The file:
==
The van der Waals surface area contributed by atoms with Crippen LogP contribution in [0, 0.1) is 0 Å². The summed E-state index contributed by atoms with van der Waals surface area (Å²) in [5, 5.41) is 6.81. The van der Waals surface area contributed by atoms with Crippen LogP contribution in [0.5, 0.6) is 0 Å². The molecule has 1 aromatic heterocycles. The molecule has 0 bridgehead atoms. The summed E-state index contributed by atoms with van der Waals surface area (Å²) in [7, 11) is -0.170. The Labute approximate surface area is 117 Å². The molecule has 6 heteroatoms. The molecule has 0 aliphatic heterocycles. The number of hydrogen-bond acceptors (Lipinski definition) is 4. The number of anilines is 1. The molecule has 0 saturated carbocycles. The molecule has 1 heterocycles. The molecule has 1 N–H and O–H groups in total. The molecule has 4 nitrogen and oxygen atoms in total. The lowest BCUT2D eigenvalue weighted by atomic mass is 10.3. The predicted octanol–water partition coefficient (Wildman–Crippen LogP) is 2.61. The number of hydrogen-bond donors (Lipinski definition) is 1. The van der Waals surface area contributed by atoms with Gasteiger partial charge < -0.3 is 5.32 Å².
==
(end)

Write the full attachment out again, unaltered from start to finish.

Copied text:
The van der Waals surface area contributed by atoms with Crippen LogP contribution in [0, 0.1) is 0 Å². The summed E-state index contributed by atoms with van der Waals surface area (Å²) in [5, 5.41) is 6.81. The van der Waals surface area contributed by atoms with Crippen LogP contribution in [0.5, 0.6) is 0 Å². The molecule has 1 aromatic heterocycles. The molecule has 0 bridgehead atoms. The summed E-state index contributed by atoms with van der Waals surface area (Å²) in [7, 11) is -0.170. The Labute approximate surface area is 117 Å². The molecule has 6 heteroatoms. The molecule has 0 aliphatic heterocycles. The number of hydrogen-bond acceptors (Lipinski definition) is 4. The number of anilines is 1. The molecule has 0 saturated carbocycles. The molecule has 1 heterocycles. The molecule has 1 N–H and O–H groups in total. The molecule has 4 nitrogen and oxygen atoms in total. The lowest BCUT2D eigenvalue weighted by atomic mass is 10.3. The predicted octanol–water partition coefficient (Wildman–Crippen LogP) is 2.61. The number of hydrogen-bond donors (Lipinski definition) is 1. The van der Waals surface area contributed by atoms with Gasteiger partial charge < -0.3 is 5.32 Å².